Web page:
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Experiential Learning – What We’re All About

By Staci Mathura, Language Arts Instructor

“There is an intimate and necessary relation between the processes of actual experience and education.”  (John Dewey 1938)

As an educator and avid researcher of pedagogy, I’ve used many tried and true techniques to engage a range of learning styles. However one of my preferred approaches to engaging students is through the concept of ‘Experiential Learning,” whereby a student learns by a hands on approach, a direct experience or even through observation. Studies have shown that this method has tremendous benefits for the learner and give teachers creative opportunities to enhance the curriculum. As we know, each student has an individual learning style, so where one child can easily grasp a concept in writing, another’s learning style necessitates an actual sensory experience to connect and apply the concept to the real world.

Experiential learning is a model based on the fundamentals of renowned educational theorist John Dewey who wrote about the benefits of experiential education almost a century ago. Dewey advocates for progressive methods to have an experiential component and not rely on content based styles. He argues that by focusing only on content, it eliminates the opportunity for students to develop their own opinions based on interaction with the information. Furthermore the practice of creating hands on learning opportunities enhances learning and creates an invaluable transformative moment for the learner.

While it is undoubtedly important for students to grasp academic concepts through traditional learning and classic methodologies in classroom, it is impactful to create opportunities for concrete experiences. This gives students the opportunity to actively engage in their learning process, and apply the concepts to real world experiences. When teachers create opportunities for students to learn through experiences, they are able to react to new sensory situations, observe and reflect on the experience though direct participation and apply abstract ideas to real world situations.

In my teaching career I have been fortunate to give my students best practices in the classroom as well as outside the class walls so they can absorb and engage with academic concepts in a variety of methods.  I have found that not only had the learning experiences made positive impacts on pedagogy, but it created unforgettable moments between the students and teacher.  For instance I have done hands on lessons that were visually or tacitly focused, I have taken teenage students on local college tours, to volunteer in the community,  to Chicago for a choir festival and even abroad to Paris and Lisbon! Whether the experiential lesson was a small curriculum modification or an international trip, they connected the abstract concept form the classroom to a real and genuine experience for the learner.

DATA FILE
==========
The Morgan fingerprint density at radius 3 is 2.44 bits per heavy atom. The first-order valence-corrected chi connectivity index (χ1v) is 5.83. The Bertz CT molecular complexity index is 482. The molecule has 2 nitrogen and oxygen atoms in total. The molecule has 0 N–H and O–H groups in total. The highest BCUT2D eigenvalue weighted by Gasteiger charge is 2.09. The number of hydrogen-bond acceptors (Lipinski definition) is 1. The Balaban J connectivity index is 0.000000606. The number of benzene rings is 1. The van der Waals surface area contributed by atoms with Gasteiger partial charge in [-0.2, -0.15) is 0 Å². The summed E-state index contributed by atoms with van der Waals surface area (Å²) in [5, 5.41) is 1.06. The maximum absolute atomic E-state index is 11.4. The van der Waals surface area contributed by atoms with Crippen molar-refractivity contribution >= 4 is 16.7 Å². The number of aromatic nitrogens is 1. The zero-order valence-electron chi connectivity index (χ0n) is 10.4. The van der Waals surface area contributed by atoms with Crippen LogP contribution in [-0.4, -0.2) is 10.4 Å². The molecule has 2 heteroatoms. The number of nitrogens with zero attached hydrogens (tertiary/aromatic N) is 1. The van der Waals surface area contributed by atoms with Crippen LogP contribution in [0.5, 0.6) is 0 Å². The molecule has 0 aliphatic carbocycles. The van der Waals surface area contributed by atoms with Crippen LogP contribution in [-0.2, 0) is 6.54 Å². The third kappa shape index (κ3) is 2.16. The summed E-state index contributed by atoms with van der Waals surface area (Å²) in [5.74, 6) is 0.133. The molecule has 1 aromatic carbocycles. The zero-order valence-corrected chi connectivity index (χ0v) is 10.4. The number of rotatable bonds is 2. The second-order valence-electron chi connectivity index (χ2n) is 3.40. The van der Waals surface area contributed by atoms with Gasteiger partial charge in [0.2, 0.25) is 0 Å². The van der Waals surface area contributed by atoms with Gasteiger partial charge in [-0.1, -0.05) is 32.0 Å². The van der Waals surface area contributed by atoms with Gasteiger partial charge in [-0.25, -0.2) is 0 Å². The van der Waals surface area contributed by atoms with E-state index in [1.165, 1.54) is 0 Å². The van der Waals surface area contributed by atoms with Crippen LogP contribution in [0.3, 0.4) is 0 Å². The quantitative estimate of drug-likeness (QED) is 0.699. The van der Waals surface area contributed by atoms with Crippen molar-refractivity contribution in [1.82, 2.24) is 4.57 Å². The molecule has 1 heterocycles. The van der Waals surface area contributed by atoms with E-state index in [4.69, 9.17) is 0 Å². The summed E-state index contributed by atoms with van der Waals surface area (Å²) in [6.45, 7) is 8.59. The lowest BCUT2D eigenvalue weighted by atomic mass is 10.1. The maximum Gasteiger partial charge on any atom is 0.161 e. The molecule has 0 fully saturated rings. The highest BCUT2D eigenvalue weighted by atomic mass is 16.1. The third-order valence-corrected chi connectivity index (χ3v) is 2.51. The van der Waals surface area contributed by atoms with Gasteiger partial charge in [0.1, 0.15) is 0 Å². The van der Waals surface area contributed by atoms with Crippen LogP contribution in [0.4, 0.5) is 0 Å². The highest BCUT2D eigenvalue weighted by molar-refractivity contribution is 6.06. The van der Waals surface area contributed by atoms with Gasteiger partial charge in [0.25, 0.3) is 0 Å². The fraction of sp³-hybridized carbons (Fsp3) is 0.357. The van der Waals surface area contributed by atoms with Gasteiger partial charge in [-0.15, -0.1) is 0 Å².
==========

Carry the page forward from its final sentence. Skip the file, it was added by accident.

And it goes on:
Here are some ways that Experiential learning can be beneficial to your child:

  1. Accelerates Learning
    Experiential Learning methodology uses critical thinking, problem solving and decision making to accelerate learning through hands on and concrete experiences. Concepts that are learned in the texts can now be applied in real life scenarios.
  2. Provides a Safe Learning Environment
    Taking kids into nature, to museums or even to a restaurant and getting them to have fun will encourage them to try new things while they learn in a safe controlled environment.
  3. Bridges the Gap Between Theory and Practice
    By giving learners opportunities to apply text based information in the real world allows them to interact and test out abstract ideas, thus allowing them to retain and build upon concepts and ideas.
  4. Increases Engagement

When students are encouraged to explore and apply their knowledge, they are able to interact with the world in an academic mindset, therefore every new experience becomes a teachable moment and opportunity to absorb information.

  1. Enables Individualized Learning
    To enable personalized learning, the teacher should modify the curriculum to creatively engage the visual, auditory and tactile strengths of her students. The best way to encapsulate all of these learning styles as well as encourage learning is by creating opportunities for students to learn and apply the concepts to real experiences.

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